Protesters tell Maryland’s new governor

No to the machinery of death!


By: John Coursey

Maryland’s new governor, Robert Ehrlich, hoped his swearing-in ceremony on January 15 would be one of celebration and without controversy, as the first Republican to hold the state’s highest office in more than three decades.

Instead, Ehrlich had to contend with the loud chants of more than 75 anti-death penalty activists, angry that Ehrlich planned to restart Maryland’s racist death machine. Chants of "Hey Ehrlich, just face it, death row is racist!" and others could be heard throughout the inauguration ceremony.

It was a shock to everyone in attendance. The police, who promised to allow protesters a location to demonstrate across the street from the inauguration, threatened mass arrests if we didn’t agree to move further out of sight. We agreed to move, but it didn’t matter--everyone in attendance could hear us anyway. The chants could even be heard in the background of the news clips of Ehrlich’s speech shown on television.

Everything that demonstrators feared about Ehrlich was proved within days of his taking office. "Consider the moratorium lifted," said Ehrlich’s spokeswoman Shareese Deleaver in announcing that the governor had lifted the moratorium on executions imposed by his predecessor, Parris Glendening, by giving the green light to Baltimore County prosecutors to seek a death warrant against Steven Oken. He is slated to die the week of March 17.

During the past two years, Maryland’s death penalty has come under great scrutiny--first with the commutation of Eugene Colvin-El’s death sentence in 2000; Glendening’s declaration of a moratorium last May; and finally, the recent release of a University of Maryland death penalty study that showed the depth of racism in the state’s death penalty system. That study was years in the making, and it highlights the obvious racial disparities on Maryland’s death row, where eight of the state’s 12 death row inmates are Black, and all 12 are accused of killing whites, in a state where 80 percent of murder victims are Black.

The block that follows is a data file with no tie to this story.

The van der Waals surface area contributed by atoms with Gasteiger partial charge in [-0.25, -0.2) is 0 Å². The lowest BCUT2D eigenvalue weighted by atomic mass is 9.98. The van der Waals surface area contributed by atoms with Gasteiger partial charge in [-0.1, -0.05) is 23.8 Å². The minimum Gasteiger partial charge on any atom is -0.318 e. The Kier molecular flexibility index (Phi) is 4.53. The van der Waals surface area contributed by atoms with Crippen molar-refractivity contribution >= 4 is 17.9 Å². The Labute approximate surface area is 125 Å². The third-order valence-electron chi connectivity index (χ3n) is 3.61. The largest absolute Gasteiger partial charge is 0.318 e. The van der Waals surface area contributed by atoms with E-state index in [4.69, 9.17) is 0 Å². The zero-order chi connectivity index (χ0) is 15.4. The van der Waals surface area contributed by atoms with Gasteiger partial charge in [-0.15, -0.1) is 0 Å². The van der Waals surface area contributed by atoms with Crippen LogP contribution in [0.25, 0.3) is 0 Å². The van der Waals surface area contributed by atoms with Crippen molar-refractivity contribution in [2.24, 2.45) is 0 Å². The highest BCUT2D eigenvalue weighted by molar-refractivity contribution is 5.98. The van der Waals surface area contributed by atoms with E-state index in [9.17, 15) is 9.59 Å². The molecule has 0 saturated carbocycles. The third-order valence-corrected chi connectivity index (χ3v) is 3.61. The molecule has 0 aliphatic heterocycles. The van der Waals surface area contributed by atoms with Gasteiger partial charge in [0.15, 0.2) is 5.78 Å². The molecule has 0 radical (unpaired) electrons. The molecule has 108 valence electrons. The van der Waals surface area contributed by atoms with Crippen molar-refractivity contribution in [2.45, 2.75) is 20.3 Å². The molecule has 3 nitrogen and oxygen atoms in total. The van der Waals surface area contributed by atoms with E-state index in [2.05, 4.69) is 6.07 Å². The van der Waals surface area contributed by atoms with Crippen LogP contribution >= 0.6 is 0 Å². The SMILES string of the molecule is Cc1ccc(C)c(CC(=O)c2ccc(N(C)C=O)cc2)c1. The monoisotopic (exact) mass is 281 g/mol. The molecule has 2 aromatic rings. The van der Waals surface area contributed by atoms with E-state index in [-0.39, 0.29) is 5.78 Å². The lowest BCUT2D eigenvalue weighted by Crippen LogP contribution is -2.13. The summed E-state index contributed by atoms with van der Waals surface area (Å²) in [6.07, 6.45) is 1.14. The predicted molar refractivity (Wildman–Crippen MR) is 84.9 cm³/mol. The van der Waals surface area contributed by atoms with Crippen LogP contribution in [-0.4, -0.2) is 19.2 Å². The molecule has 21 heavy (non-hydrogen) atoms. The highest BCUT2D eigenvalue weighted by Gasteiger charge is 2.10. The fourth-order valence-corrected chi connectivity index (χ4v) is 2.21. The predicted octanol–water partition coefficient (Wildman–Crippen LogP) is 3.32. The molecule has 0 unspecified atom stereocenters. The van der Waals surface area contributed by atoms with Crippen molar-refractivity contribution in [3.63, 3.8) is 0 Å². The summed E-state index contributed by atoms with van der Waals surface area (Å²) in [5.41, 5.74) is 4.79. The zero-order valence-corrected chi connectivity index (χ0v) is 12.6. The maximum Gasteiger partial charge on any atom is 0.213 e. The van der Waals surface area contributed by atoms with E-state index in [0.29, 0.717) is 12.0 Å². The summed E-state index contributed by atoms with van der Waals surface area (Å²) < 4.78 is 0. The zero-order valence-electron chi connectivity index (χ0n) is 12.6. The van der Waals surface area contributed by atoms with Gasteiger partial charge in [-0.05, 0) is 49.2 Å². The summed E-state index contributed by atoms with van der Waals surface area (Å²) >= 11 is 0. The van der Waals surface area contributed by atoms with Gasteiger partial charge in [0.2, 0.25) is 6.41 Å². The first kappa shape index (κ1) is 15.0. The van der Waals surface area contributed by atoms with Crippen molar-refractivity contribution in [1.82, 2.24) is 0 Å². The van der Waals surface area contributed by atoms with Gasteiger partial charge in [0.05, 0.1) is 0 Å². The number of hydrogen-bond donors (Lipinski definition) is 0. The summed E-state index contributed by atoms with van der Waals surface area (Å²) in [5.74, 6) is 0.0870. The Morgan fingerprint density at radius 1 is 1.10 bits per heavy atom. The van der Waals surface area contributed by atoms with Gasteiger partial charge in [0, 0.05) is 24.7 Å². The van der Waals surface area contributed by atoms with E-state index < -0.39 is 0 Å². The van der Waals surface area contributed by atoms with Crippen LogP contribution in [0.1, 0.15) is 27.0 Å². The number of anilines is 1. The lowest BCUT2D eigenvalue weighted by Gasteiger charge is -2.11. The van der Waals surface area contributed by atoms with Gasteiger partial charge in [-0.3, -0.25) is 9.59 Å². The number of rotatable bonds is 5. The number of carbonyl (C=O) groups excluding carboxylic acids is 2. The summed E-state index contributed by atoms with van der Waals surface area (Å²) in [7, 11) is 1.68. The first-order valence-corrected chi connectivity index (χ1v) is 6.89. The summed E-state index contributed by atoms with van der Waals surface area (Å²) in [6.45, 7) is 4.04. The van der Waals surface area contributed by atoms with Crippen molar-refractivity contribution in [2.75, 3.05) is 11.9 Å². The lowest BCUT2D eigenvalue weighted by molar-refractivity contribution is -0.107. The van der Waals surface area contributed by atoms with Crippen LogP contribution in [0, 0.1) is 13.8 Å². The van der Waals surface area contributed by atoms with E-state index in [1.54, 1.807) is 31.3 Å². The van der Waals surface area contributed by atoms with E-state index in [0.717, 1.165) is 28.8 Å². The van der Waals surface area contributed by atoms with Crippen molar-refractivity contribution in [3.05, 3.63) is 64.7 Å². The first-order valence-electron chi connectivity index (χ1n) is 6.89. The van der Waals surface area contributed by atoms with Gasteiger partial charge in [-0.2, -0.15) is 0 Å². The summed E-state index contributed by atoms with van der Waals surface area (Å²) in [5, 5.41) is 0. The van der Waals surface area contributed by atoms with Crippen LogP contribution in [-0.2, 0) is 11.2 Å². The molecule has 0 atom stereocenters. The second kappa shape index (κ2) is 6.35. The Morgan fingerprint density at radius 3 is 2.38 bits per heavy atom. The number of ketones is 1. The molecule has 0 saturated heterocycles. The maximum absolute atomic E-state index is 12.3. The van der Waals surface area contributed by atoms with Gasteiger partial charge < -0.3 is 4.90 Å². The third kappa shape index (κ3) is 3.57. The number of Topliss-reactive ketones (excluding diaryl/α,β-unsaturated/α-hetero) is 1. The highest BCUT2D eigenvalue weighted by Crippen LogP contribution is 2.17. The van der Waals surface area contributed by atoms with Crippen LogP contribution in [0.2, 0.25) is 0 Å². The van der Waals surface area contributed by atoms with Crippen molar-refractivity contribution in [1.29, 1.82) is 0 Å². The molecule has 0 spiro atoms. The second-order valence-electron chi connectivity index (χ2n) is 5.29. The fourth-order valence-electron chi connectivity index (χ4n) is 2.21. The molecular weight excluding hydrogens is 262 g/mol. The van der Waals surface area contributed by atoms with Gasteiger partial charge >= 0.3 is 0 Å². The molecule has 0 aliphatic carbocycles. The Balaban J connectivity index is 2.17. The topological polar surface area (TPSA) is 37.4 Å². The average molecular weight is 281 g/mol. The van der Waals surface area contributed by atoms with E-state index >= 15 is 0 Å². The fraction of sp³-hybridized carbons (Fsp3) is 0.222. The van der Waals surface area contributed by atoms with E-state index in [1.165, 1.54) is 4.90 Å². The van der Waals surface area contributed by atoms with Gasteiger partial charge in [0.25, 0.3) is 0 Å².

But Ehrlich hasn’t once expressed concern about any of these issues. Now, he is signing off on Oken’s execution. Three more death row inmates in Maryland have exhausted their appeals and could face death warrants almost immediately as well. And three others could face death warrants later in the year. That total of seven possible executions in a single year comes in a state that has executed only three people in the past three decades.

The inauguration protest, organized by the Campaign, was a powerful message to Ehrlich and ot! her death penalty supporters, that they will face the same public outcry that eventually pushed Glendening to call a moratorium.

As John Gilliam-Price, the brother-in-law of the last man to be executed in Maryland, Tyrone X Gilliam, said in a speech after the protest: "Our numbers today, our strength and solidarity, show Ehrlich and all who oppose us that without justice, there will be no peace! Let us never forget our victories that have brought us to this point in history. The struggle continues...we are stronger and getting stronger!"